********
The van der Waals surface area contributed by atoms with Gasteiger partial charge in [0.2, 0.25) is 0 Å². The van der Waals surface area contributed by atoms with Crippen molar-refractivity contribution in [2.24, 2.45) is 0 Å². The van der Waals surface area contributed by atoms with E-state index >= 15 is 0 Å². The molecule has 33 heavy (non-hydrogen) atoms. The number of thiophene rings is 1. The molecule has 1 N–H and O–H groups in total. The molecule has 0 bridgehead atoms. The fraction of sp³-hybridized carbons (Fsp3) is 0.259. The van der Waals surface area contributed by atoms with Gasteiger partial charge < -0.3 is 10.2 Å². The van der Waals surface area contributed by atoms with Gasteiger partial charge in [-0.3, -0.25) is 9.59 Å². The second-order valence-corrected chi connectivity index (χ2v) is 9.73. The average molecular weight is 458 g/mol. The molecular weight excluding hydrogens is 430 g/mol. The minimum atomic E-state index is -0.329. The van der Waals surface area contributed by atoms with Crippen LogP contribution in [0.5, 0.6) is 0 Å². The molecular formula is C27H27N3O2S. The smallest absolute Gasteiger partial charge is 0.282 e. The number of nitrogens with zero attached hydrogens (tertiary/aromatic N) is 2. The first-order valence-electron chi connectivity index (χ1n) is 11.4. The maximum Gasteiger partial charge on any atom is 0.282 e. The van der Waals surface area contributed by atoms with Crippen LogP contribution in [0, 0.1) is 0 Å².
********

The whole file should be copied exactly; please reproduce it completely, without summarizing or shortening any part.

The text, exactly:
The van der Waals surface area contributed by atoms with Gasteiger partial charge in [0.2, 0.25) is 0 Å². The van der Waals surface area contributed by atoms with Crippen molar-refractivity contribution in [2.24, 2.45) is 0 Å². The van der Waals surface area contributed by atoms with E-state index >= 15 is 0 Å². The molecule has 33 heavy (non-hydrogen) atoms. The number of thiophene rings is 1. The molecule has 1 N–H and O–H groups in total. The molecule has 0 bridgehead atoms. The fraction of sp³-hybridized carbons (Fsp3) is 0.259. The van der Waals surface area contributed by atoms with Gasteiger partial charge < -0.3 is 10.2 Å². The van der Waals surface area contributed by atoms with Gasteiger partial charge in [-0.3, -0.25) is 9.59 Å². The second-order valence-corrected chi connectivity index (χ2v) is 9.73. The average molecular weight is 458 g/mol. The molecular weight excluding hydrogens is 430 g/mol. The minimum atomic E-state index is -0.329. The van der Waals surface area contributed by atoms with Crippen LogP contribution in [0.5, 0.6) is 0 Å². The molecular formula is C27H27N3O2S. The smallest absolute Gasteiger partial charge is 0.282 e. The number of nitrogens with zero attached hydrogens (tertiary/aromatic N) is 2. The first-order valence-electron chi connectivity index (χ1n) is 11.4. The maximum Gasteiger partial charge on any atom is 0.282 e. The van der Waals surface area contributed by atoms with Crippen LogP contribution in [0, 0.1) is 0 Å².